It is also wise to take proactive steps toward eliminating bias in tenant background checks. One of the biggest criticisms of tenant vetting policies – and one of the top reasons that landlords in some parts of the country have been restricted in running background checks on tenants – is the worry of bias and discrimination. Sometimes, background checks and other screening policies (such as rental applications) can be designed to introduce or reinforce housing biases. Policies that create intentional or unintentional biases against any group – whether families with young kids or People of Color – can lead to costly lawsuits.
For many tenant background screenings, landlords emphasize the financial situations of would-be renters. Simply put, the top consideration for the average landlord is ensuring they are getting a tenant who can make full and timely payments every month. As a result, while they typically include criminal history searches of some variety, tenant background checks will often focus just as much on factors that might indicate a tenant’s ability to pay.
Specifically, landlords want to know if their tenants are employed, where they are employed, their income, whether a former landlord has evicted them, and if they’ve generally made payments on time throughout their credit history. At backgroundchecks.com, we offer screening services to verify employment and check a tenant’s credit history.
While employment, income, and credit history can undoubtedly speak to a tenant’s likelihood to make rent payments consistently and on time, landlords should avoid putting too much weight on the credit report.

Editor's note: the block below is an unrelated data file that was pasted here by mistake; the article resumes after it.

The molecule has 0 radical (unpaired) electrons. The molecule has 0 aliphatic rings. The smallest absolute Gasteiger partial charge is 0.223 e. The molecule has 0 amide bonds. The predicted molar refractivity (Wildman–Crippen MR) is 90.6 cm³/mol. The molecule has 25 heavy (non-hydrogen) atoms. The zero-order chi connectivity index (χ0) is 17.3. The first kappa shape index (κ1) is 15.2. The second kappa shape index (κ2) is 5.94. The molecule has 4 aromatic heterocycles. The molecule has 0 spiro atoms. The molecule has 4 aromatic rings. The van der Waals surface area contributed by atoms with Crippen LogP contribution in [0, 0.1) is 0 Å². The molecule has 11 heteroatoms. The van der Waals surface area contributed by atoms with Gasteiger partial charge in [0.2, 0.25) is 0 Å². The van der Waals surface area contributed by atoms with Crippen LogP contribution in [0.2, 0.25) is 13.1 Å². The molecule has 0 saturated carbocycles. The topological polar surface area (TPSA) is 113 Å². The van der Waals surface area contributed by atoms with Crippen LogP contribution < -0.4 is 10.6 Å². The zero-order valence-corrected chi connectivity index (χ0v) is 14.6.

Bad credit can result from many factors, from student loan debt to unexpected medical expenses. Sometimes, landlords are overeager to read any credit report that shows considerable debt or a few late credit card payments as a red flag. Just because a person doesn’t have perfect credit or a totally stable financial situation doesn’t necessarily mean they aren’t financially responsible, and it shouldn’t mean they aren’t allowed fair housing opportunities.
Too often, dire financial straits result from unforeseen circumstances, some of which happen to people through no fault of their own. Take, for instance, the Covid-19 pandemic, during which many people lost their jobs and found themselves in difficult financial situations. No one could have predicted those events, and avoiding them was equally impossible. Such is the case for many people, for many diverse reasons, and landlords should be sensitive to those struggles. The bottom line, landlords should try to avoid penalizing prospective tenants for past financial mistakes or unavoidable periods of economic struggle.